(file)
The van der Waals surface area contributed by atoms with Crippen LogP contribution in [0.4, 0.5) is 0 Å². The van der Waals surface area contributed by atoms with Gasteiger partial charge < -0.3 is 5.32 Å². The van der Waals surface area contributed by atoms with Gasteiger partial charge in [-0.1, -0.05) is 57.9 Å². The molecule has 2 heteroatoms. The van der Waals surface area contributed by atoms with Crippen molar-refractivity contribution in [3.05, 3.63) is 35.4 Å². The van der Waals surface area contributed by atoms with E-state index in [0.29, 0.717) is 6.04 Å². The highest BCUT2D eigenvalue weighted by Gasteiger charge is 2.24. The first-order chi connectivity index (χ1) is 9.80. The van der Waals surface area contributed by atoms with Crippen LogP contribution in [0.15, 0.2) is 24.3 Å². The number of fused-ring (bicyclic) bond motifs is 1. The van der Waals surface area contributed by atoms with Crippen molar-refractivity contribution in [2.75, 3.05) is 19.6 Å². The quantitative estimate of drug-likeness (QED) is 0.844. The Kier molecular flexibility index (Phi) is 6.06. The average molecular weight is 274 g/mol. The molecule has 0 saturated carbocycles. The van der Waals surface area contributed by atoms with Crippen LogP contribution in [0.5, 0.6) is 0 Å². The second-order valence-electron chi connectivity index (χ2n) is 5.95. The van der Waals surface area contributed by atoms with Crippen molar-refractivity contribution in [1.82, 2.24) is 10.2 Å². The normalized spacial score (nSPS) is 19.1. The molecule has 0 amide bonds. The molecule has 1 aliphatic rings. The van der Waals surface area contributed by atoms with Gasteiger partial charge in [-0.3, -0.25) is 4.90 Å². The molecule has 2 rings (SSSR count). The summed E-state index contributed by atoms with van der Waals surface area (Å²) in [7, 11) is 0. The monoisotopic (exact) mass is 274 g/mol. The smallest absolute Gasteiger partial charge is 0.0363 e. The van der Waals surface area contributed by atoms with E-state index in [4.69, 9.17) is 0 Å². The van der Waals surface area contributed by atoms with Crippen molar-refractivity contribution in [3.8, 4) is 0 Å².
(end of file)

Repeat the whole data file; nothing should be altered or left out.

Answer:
The van der Waals surface area contributed by atoms with Crippen LogP contribution in [0.4, 0.5) is 0 Å². The van der Waals surface area contributed by atoms with Gasteiger partial charge < -0.3 is 5.32 Å². The van der Waals surface area contributed by atoms with Gasteiger partial charge in [-0.1, -0.05) is 57.9 Å². The molecule has 2 heteroatoms. The van der Waals surface area contributed by atoms with Crippen molar-refractivity contribution in [3.05, 3.63) is 35.4 Å². The van der Waals surface area contributed by atoms with E-state index in [0.29, 0.717) is 6.04 Å². The highest BCUT2D eigenvalue weighted by Gasteiger charge is 2.24. The first-order chi connectivity index (χ1) is 9.80. The van der Waals surface area contributed by atoms with Crippen LogP contribution in [0.15, 0.2) is 24.3 Å². The number of fused-ring (bicyclic) bond motifs is 1. The van der Waals surface area contributed by atoms with Crippen molar-refractivity contribution in [2.75, 3.05) is 19.6 Å². The quantitative estimate of drug-likeness (QED) is 0.844. The Kier molecular flexibility index (Phi) is 6.06. The average molecular weight is 274 g/mol. The molecule has 0 saturated carbocycles. The van der Waals surface area contributed by atoms with Crippen LogP contribution in [0.5, 0.6) is 0 Å². The second-order valence-electron chi connectivity index (χ2n) is 5.95. The van der Waals surface area contributed by atoms with Crippen molar-refractivity contribution in [1.82, 2.24) is 10.2 Å². The normalized spacial score (nSPS) is 19.1. The molecule has 0 amide bonds. The molecule has 1 aliphatic rings. The van der Waals surface area contributed by atoms with Gasteiger partial charge in [-0.3, -0.25) is 4.90 Å². The molecule has 2 rings (SSSR count). The summed E-state index contributed by atoms with van der Waals surface area (Å²) in [7, 11) is 0. The monoisotopic (exact) mass is 274 g/mol. The smallest absolute Gasteiger partial charge is 0.0363 e. The van der Waals surface area contributed by atoms with E-state index in [4.69, 9.17) is 0 Å². The van der Waals surface area contributed by atoms with Crippen molar-refractivity contribution in [3.8, 4) is 0 Å².